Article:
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February 2013

Editors:
Raymond D. Aller, MD
Hal Weiner

Subspecialty no more—integrating informatics Subspecialty no more—integrating informatics

Five years ago, leaders in the Department of Pathology at Massachusetts General Hospital introduced to their colleagues the concept that informatics should be an integral component of their department instead of a separate entity. Embracing informatics, they surmised, would transform the way pathologists practice medicine and broaden their understanding of disease.

David N. Louis, MD, chief of pathology at Massachusetts General, rejected the approach of making informatics divisions places where experts in computer science toil in obscurity. Working with his associate chief of pathology, John Gilbertson, MD, Dr. Louis began embedding newly hired informaticians, some of whom were pathologists, in every division of the pathology department.

My mission, Dr. Gilbertson told CAP TODAY, was “could we make informatics be embraced by most of our pathologists in all of our subspecialties? Could we make it central to the way pathologists think of themselves?…The answer is we can, but you change informatics. It can’t be a subspecialty anymore.”

The informaticians at Massachusetts General were given the freedom to pursue any projects they considered relevant to pathology, explained Dr. Gilbertson, who spoke about Massachusetts General’s pathology informatics initiatives in a presentation, titled “Informatics as Both a Subspecialty (and an Intrinsic Component) of Pathology,” at the Association of Pathology Informatics conference in October. “Their operations are their own,” said Dr. Gilbertson, the informatics division’s only official employee. “What this means is that when they look to the horizon, they see the [pathology] department itself and not the informatics department.”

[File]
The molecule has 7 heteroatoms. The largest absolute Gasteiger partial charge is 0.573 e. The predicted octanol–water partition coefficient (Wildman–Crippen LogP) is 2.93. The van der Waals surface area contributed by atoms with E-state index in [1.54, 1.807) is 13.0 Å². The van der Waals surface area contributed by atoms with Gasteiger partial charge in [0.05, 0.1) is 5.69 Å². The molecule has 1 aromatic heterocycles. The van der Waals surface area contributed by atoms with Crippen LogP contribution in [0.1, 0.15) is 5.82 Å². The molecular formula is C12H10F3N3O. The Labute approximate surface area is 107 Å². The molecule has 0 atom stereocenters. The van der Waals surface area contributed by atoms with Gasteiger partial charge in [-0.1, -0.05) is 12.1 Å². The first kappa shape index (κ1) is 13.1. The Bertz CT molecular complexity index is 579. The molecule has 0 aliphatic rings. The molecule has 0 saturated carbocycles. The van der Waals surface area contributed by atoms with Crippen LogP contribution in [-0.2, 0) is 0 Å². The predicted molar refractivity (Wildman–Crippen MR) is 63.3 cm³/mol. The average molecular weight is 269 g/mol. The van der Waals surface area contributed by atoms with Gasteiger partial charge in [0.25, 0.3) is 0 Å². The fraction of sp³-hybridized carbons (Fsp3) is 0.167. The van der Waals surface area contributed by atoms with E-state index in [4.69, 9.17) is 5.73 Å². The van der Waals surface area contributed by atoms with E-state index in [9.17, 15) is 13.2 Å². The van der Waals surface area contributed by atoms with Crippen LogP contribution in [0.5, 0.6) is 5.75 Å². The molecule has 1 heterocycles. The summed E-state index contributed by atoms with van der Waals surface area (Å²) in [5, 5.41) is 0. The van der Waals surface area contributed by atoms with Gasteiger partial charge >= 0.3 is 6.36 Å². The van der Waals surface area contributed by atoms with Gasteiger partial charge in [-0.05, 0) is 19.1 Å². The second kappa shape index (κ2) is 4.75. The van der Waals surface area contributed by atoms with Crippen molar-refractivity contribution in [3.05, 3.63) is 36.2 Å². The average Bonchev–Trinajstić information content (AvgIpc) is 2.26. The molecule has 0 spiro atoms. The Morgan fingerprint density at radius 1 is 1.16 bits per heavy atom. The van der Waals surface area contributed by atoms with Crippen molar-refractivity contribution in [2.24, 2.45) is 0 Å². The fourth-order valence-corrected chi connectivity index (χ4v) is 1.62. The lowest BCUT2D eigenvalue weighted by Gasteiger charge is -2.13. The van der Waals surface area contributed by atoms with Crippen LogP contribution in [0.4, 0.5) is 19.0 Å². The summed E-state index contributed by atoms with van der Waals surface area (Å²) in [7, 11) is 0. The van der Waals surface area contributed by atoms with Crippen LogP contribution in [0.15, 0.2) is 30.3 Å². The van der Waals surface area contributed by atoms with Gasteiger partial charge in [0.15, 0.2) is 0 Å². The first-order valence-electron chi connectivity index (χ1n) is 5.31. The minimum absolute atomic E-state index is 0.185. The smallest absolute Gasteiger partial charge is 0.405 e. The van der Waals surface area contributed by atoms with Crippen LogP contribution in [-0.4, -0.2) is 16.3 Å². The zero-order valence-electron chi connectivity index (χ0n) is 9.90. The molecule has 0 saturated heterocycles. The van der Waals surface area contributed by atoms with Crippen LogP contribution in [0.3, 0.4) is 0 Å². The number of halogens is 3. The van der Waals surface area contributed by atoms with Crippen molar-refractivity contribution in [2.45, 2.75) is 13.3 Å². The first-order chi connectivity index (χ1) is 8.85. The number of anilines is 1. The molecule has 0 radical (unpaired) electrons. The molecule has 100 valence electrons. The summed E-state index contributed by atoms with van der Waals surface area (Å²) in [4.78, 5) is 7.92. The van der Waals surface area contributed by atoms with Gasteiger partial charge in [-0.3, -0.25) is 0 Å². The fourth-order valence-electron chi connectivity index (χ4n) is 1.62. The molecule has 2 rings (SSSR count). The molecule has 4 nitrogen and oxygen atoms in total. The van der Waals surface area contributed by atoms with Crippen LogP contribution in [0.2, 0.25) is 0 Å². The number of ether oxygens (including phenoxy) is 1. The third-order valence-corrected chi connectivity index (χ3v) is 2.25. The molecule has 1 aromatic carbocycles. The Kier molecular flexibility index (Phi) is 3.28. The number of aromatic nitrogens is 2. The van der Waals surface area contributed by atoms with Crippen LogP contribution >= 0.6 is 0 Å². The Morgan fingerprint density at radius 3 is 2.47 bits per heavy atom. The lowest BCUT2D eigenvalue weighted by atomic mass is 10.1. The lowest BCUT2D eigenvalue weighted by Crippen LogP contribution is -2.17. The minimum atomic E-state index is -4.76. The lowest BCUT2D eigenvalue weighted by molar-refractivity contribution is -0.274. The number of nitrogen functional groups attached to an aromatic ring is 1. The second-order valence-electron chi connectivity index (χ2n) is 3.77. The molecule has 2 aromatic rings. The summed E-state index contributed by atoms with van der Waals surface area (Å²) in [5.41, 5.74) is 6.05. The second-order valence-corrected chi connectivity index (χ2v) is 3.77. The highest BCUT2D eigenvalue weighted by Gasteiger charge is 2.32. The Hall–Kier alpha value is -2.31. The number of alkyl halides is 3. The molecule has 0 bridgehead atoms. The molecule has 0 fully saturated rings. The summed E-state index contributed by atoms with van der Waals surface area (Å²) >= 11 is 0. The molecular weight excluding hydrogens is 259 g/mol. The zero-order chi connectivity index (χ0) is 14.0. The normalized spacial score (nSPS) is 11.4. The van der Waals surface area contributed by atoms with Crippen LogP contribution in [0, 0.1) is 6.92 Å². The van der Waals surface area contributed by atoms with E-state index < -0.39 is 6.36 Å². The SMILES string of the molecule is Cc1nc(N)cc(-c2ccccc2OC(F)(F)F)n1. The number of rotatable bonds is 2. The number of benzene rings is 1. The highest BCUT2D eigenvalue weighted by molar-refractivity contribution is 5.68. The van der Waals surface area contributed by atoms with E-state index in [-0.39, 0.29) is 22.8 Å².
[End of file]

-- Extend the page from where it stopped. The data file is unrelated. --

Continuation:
For example, one informatician is mining the department’s large data sets to determine whether different combinations of tests improve patient outcomes and to identify whether certain patient characteristics should be used to alter test selection. “Because he is able to sit in the core laboratories, looking at these millions and millions of tests we run every year, he’s well positioned to understand what is going on,” Dr. Gilbertson said.

Another significant benefit of the hospital’s informatics model is that it has changed many pathologists’ perceptions of informaticians. Instead of viewing them as potential adversaries pursuing institutional goals incompatible with their own, the pathologists see them as allies who have their interests at heart.

This alliance may be particularly useful when pathologists need to adopt new practices or expand specific areas, such as clinical imaging, Dr. Gilbertson said. The informatician who will be heading up Massachusetts General’s clinical imaging initiative, he explained, has extensive experience in cytology informatics and cytology imaging, as well as credibility with pathologists gained from working side by side with them to reach a common goal. This will likely ease the transition for staff, he noted.

Somewhat surprising to Dr. Gilbertson was that under the informatics model, diagnostic faculty began to cluster around specific informatics interests, such as imaging, decision support, and disease models, “most of which have nothing to do with the LIS.”

Perhaps not surprisingly, the immersion of informaticians in the pathology department has also helped in recruiting informatics-savvy residents. When touring the pathology department, residents meet informaticians with whom they can discuss mutual interests. In other programs, said Dr. Gilbertson, residency candidates may never meet the department’s informatics experts.